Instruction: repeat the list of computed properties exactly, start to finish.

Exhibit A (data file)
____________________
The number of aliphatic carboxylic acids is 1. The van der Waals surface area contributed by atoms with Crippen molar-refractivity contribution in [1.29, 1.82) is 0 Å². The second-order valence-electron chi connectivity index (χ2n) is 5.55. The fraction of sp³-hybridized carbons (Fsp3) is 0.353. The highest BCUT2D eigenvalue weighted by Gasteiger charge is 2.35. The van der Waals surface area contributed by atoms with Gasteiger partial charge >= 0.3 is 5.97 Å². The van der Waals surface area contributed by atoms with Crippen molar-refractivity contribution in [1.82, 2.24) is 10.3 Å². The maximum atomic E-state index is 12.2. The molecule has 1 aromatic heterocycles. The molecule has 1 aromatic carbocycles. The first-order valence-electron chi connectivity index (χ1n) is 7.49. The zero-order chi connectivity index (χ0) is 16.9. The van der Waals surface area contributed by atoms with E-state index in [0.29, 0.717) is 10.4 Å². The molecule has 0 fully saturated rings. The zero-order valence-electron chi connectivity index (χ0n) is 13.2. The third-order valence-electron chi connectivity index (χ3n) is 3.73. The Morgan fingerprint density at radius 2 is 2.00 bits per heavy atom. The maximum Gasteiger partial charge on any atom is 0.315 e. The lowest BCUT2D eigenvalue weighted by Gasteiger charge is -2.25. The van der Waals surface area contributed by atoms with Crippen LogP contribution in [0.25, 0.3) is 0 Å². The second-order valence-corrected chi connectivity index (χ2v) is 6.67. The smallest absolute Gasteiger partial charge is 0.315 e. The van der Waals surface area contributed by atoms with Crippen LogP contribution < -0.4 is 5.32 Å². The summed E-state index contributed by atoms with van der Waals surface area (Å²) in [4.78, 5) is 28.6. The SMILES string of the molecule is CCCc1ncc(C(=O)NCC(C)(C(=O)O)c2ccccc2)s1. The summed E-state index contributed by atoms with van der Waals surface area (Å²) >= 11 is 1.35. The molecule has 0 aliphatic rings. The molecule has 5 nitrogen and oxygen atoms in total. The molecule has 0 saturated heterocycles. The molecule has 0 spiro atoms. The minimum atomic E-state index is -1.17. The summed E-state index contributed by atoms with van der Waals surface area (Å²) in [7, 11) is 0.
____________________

The number of aliphatic carboxylic acids is 1. The van der Waals surface area contributed by atoms with Crippen molar-refractivity contribution in [1.29, 1.82) is 0 Å². The second-order valence-electron chi connectivity index (χ2n) is 5.55. The fraction of sp³-hybridized carbons (Fsp3) is 0.353. The highest BCUT2D eigenvalue weighted by Gasteiger charge is 2.35. The van der Waals surface area contributed by atoms with Gasteiger partial charge >= 0.3 is 5.97 Å². The van der Waals surface area contributed by atoms with Crippen molar-refractivity contribution in [1.82, 2.24) is 10.3 Å². The maximum atomic E-state index is 12.2. The molecule has 1 aromatic heterocycles. The molecule has 1 aromatic carbocycles. The first-order valence-electron chi connectivity index (χ1n) is 7.49. The zero-order chi connectivity index (χ0) is 16.9. The van der Waals surface area contributed by atoms with E-state index in [0.29, 0.717) is 10.4 Å². The molecule has 0 fully saturated rings. The zero-order valence-electron chi connectivity index (χ0n) is 13.2. The third-order valence-electron chi connectivity index (χ3n) is 3.73. The Morgan fingerprint density at radius 2 is 2.00 bits per heavy atom. The maximum Gasteiger partial charge on any atom is 0.315 e. The lowest BCUT2D eigenvalue weighted by Gasteiger charge is -2.25. The van der Waals surface area contributed by atoms with Crippen LogP contribution in [0.25, 0.3) is 0 Å². The second-order valence-corrected chi connectivity index (χ2v) is 6.67. The smallest absolute Gasteiger partial charge is 0.315 e. The van der Waals surface area contributed by atoms with Crippen LogP contribution < -0.4 is 5.32 Å². The summed E-state index contributed by atoms with van der Waals surface area (Å²) in [4.78, 5) is 28.6. The SMILES string of the molecule is CCCc1ncc(C(=O)NCC(C)(C(=O)O)c2ccccc2)s1. The summed E-state index contributed by atoms with van der Waals surface area (Å²) >= 11 is 1.35. The molecule has 0 aliphatic rings. The molecule has 5 nitrogen and oxygen atoms in total. The molecule has 0 saturated heterocycles. The molecule has 0 spiro atoms. The minimum atomic E-state index is -1.17. The summed E-state index contributed by atoms with van der Waals surface area (Å²) in [7, 11) is 0.